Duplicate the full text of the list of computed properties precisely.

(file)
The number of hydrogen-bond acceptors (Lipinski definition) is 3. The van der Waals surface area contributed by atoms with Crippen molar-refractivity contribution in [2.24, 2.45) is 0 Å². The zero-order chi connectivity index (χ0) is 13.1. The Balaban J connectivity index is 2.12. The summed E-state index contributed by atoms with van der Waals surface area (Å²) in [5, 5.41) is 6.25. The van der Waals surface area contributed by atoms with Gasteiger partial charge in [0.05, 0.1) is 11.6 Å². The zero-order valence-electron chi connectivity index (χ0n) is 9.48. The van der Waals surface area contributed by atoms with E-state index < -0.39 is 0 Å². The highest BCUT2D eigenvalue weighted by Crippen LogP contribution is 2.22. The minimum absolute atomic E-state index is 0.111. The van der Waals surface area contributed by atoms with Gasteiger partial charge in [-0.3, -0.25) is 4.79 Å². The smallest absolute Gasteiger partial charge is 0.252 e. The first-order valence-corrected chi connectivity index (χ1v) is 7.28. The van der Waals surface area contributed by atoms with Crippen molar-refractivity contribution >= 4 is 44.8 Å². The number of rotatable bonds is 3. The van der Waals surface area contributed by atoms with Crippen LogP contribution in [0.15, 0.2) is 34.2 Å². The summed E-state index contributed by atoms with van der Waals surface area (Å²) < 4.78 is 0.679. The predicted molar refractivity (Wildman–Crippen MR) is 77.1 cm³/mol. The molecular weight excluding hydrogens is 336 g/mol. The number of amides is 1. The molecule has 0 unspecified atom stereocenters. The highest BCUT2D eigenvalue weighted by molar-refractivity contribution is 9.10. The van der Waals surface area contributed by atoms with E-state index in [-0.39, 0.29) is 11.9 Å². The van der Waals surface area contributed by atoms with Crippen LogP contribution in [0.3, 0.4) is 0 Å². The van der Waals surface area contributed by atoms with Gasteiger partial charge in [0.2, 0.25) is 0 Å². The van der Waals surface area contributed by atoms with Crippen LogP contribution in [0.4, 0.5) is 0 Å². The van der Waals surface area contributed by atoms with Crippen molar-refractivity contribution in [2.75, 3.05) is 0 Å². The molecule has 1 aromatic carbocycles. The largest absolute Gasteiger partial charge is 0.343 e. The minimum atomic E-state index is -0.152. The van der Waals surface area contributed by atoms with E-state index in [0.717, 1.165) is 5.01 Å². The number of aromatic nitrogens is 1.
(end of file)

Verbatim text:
The number of hydrogen-bond acceptors (Lipinski definition) is 3. The van der Waals surface area contributed by atoms with Crippen molar-refractivity contribution in [2.24, 2.45) is 0 Å². The zero-order chi connectivity index (χ0) is 13.1. The Balaban J connectivity index is 2.12. The summed E-state index contributed by atoms with van der Waals surface area (Å²) in [5, 5.41) is 6.25. The van der Waals surface area contributed by atoms with Gasteiger partial charge in [0.05, 0.1) is 11.6 Å². The zero-order valence-electron chi connectivity index (χ0n) is 9.48. The van der Waals surface area contributed by atoms with E-state index < -0.39 is 0 Å². The highest BCUT2D eigenvalue weighted by Crippen LogP contribution is 2.22. The minimum absolute atomic E-state index is 0.111. The van der Waals surface area contributed by atoms with Gasteiger partial charge in [-0.3, -0.25) is 4.79 Å². The smallest absolute Gasteiger partial charge is 0.252 e. The first-order valence-corrected chi connectivity index (χ1v) is 7.28. The van der Waals surface area contributed by atoms with Crippen molar-refractivity contribution >= 4 is 44.8 Å². The number of rotatable bonds is 3. The van der Waals surface area contributed by atoms with Crippen LogP contribution in [0.15, 0.2) is 34.2 Å². The summed E-state index contributed by atoms with van der Waals surface area (Å²) < 4.78 is 0.679. The predicted molar refractivity (Wildman–Crippen MR) is 77.1 cm³/mol. The molecular weight excluding hydrogens is 336 g/mol. The number of amides is 1. The molecule has 0 unspecified atom stereocenters. The highest BCUT2D eigenvalue weighted by molar-refractivity contribution is 9.10. The van der Waals surface area contributed by atoms with E-state index in [-0.39, 0.29) is 11.9 Å². The van der Waals surface area contributed by atoms with Crippen LogP contribution in [0.3, 0.4) is 0 Å². The van der Waals surface area contributed by atoms with Gasteiger partial charge in [0.2, 0.25) is 0 Å². The van der Waals surface area contributed by atoms with Crippen LogP contribution in [0.4, 0.5) is 0 Å². The van der Waals surface area contributed by atoms with Crippen molar-refractivity contribution in [2.75, 3.05) is 0 Å². The molecule has 1 aromatic carbocycles. The largest absolute Gasteiger partial charge is 0.343 e. The minimum atomic E-state index is -0.152. The van der Waals surface area contributed by atoms with E-state index in [0.717, 1.165) is 5.01 Å². The number of aromatic nitrogens is 1.